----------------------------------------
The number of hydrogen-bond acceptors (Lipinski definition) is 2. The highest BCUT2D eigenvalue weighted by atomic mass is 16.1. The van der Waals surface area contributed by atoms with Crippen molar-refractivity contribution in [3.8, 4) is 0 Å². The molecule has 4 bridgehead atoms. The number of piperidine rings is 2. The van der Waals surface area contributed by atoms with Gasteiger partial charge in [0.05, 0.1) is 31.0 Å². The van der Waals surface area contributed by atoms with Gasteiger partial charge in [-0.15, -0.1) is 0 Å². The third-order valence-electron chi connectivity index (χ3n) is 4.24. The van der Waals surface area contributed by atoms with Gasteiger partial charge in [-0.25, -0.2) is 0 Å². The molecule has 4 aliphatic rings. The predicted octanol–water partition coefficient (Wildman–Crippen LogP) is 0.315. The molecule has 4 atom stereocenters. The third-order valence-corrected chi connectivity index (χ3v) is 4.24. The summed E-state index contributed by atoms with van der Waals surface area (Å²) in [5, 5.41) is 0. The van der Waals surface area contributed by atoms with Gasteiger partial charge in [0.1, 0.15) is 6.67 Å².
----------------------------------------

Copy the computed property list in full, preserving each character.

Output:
The number of hydrogen-bond acceptors (Lipinski definition) is 2. The highest BCUT2D eigenvalue weighted by atomic mass is 16.1. The van der Waals surface area contributed by atoms with Crippen molar-refractivity contribution in [3.8, 4) is 0 Å². The molecule has 4 bridgehead atoms. The number of piperidine rings is 2. The van der Waals surface area contributed by atoms with Gasteiger partial charge in [0.05, 0.1) is 31.0 Å². The van der Waals surface area contributed by atoms with Gasteiger partial charge in [-0.15, -0.1) is 0 Å². The third-order valence-electron chi connectivity index (χ3n) is 4.24. The van der Waals surface area contributed by atoms with Gasteiger partial charge in [-0.25, -0.2) is 0 Å². The molecule has 4 aliphatic rings. The predicted octanol–water partition coefficient (Wildman–Crippen LogP) is 0.315. The molecule has 4 atom stereocenters. The third-order valence-corrected chi connectivity index (χ3v) is 4.24. The summed E-state index contributed by atoms with van der Waals surface area (Å²) in [5, 5.41) is 0. The van der Waals surface area contributed by atoms with Gasteiger partial charge in [0.1, 0.15) is 6.67 Å².